You could still take a look at Sony's line of dSLR cameras, which are quite capable, but their line of available lenses isn't as broad as Canon's or Nikon's.

One of my main problems with P&S digicams is the power zoom. I shoot mostly sports/action/wildlife, and very much prefer to zoom manually.

What do you want to shoot?
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Old May 30, 2012, 8:15 AM   #6
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Thanks for the replies. I suppose I will have to go get my hands on some cameras to see what is comfortable. I have in the past, and remember it still being slightly more complex than what I am used to doing. I guess that's the learning curve. I think to get the feel I want, dslr is the way to go.

I will mostly be shooting friends/family, nature and night shots.
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Old May 30, 2012, 8:47 AM   #7
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given your existing manual focus lenses I would suggest considering a mirror less camera such as the Olympus OM-D EM-5, Olympus Pen series, Panasonic G3/GX1, or Sony Nex 5N and up.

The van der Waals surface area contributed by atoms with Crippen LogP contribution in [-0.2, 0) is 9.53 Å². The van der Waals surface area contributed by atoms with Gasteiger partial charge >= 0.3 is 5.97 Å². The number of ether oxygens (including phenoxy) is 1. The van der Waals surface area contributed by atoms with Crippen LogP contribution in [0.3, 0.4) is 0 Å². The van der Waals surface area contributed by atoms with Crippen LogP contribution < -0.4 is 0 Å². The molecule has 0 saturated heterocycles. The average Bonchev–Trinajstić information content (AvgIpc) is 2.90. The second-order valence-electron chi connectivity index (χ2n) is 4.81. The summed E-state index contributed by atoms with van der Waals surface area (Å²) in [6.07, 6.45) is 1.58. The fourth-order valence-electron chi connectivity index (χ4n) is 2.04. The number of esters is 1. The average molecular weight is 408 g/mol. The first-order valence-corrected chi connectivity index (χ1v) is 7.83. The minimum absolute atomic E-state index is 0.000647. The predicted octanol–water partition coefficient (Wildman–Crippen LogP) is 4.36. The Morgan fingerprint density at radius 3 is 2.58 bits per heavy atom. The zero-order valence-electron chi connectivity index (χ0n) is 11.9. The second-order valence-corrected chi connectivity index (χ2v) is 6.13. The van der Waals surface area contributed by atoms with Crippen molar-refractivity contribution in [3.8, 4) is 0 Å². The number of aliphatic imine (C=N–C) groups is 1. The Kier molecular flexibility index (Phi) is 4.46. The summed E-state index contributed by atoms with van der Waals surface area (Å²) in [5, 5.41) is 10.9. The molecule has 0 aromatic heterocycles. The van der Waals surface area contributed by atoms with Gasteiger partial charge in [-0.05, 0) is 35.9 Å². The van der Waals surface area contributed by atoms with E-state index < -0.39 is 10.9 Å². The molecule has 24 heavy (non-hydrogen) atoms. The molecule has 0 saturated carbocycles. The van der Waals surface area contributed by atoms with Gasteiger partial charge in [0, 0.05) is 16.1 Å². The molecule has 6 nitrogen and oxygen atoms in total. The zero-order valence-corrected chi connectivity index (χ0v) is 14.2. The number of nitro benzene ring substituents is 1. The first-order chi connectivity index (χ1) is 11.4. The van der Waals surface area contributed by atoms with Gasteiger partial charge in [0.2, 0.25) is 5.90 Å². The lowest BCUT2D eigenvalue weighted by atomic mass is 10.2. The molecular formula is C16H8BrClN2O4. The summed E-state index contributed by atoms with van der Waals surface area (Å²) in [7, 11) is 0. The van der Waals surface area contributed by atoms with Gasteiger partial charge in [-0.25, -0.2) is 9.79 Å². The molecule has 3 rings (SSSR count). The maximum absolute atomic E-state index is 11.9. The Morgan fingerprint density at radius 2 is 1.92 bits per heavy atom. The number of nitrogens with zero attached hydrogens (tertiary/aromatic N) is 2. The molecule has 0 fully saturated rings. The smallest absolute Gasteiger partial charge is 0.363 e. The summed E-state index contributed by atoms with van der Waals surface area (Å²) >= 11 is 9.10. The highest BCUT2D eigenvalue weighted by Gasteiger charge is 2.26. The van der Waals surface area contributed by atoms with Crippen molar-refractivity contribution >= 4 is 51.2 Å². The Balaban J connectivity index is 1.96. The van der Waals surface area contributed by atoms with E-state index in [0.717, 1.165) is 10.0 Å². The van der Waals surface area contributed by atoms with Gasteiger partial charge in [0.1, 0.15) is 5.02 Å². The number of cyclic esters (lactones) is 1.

For $15-$20 you can put your MF glass on these cameras and be shooting no problem. You control the aperture and the camera can do the metering and shutter or you can control those two from the camera.
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Old May 30, 2012, 9:01 AM   #8
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There are a number of very good lenses that will do what you want, so lens selection shouldn't be a factor in your camera selection.

In addition to all the things that your film SLR can do that dSLRs can also do, there are a bunch of things a dSLR can do that your film SLR can't. One, of course, is that you can get a lot more shots onto a roll. Another is that you can adjust the ISO in the middle of a roll, you can set the ISO higher than any film you ever heard of, and you can even set the camera to adjust the ISO as it sees fit.

But if you can't comfortably hold the camera, if you can't find the controls and commands when you need them, you'll miss shots and be dissatisfied with the camera. So find one you like.
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Old May 30, 2012, 9:31 AM   #9
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But if you can't comfortably hold the camera, if you can't find the controls and commands when you need them, you'll miss shots and be dissatisfied with the camera. So find one you like.
This is the biggest issue as I see it, too. I'll poke around in some stores and see what feels right. thanks.
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Old May 30, 2012, 9:43 AM   #10
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There are a number of very good lenses that will do what you want, so lens selection shouldn't be a factor in your camera selection.
call me frugal but I see the fact that you have a stable of existing glass that you are already familiar with as a big influencing factor on what camera you purchase

+1 on everything else you said though